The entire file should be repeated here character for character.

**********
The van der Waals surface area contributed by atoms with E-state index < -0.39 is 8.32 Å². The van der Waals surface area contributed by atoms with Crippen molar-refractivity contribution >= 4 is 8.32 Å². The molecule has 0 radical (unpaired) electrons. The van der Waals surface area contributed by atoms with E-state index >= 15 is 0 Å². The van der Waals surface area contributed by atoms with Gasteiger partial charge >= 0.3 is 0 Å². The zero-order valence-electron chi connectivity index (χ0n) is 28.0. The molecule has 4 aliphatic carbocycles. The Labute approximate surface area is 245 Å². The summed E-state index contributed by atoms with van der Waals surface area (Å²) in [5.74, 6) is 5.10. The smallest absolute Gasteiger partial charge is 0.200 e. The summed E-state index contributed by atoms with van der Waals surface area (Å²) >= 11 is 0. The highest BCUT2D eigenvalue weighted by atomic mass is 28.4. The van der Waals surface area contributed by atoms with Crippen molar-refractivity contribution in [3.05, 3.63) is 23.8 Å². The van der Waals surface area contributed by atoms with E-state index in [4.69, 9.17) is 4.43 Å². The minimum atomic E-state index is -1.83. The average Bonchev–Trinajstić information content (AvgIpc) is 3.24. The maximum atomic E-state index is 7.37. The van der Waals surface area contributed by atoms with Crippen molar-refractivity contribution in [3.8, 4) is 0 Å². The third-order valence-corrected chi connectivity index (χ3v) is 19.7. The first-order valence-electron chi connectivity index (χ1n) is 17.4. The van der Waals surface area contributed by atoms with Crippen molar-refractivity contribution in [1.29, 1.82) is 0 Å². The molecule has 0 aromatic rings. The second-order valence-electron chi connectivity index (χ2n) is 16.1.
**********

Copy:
The van der Waals surface area contributed by atoms with E-state index < -0.39 is 8.32 Å². The van der Waals surface area contributed by atoms with Crippen molar-refractivity contribution >= 4 is 8.32 Å². The molecule has 0 radical (unpaired) electrons. The van der Waals surface area contributed by atoms with E-state index >= 15 is 0 Å². The van der Waals surface area contributed by atoms with Gasteiger partial charge >= 0.3 is 0 Å². The zero-order valence-electron chi connectivity index (χ0n) is 28.0. The molecule has 4 aliphatic carbocycles. The Labute approximate surface area is 245 Å². The summed E-state index contributed by atoms with van der Waals surface area (Å²) in [5.74, 6) is 5.10. The smallest absolute Gasteiger partial charge is 0.200 e. The summed E-state index contributed by atoms with van der Waals surface area (Å²) >= 11 is 0. The highest BCUT2D eigenvalue weighted by atomic mass is 28.4. The van der Waals surface area contributed by atoms with Crippen molar-refractivity contribution in [3.05, 3.63) is 23.8 Å². The van der Waals surface area contributed by atoms with E-state index in [4.69, 9.17) is 4.43 Å². The minimum atomic E-state index is -1.83. The average Bonchev–Trinajstić information content (AvgIpc) is 3.24. The maximum atomic E-state index is 7.37. The van der Waals surface area contributed by atoms with Crippen molar-refractivity contribution in [3.8, 4) is 0 Å². The third-order valence-corrected chi connectivity index (χ3v) is 19.7. The first-order valence-electron chi connectivity index (χ1n) is 17.4. The van der Waals surface area contributed by atoms with Crippen molar-refractivity contribution in [1.29, 1.82) is 0 Å². The molecule has 0 aromatic rings. The second-order valence-electron chi connectivity index (χ2n) is 16.1.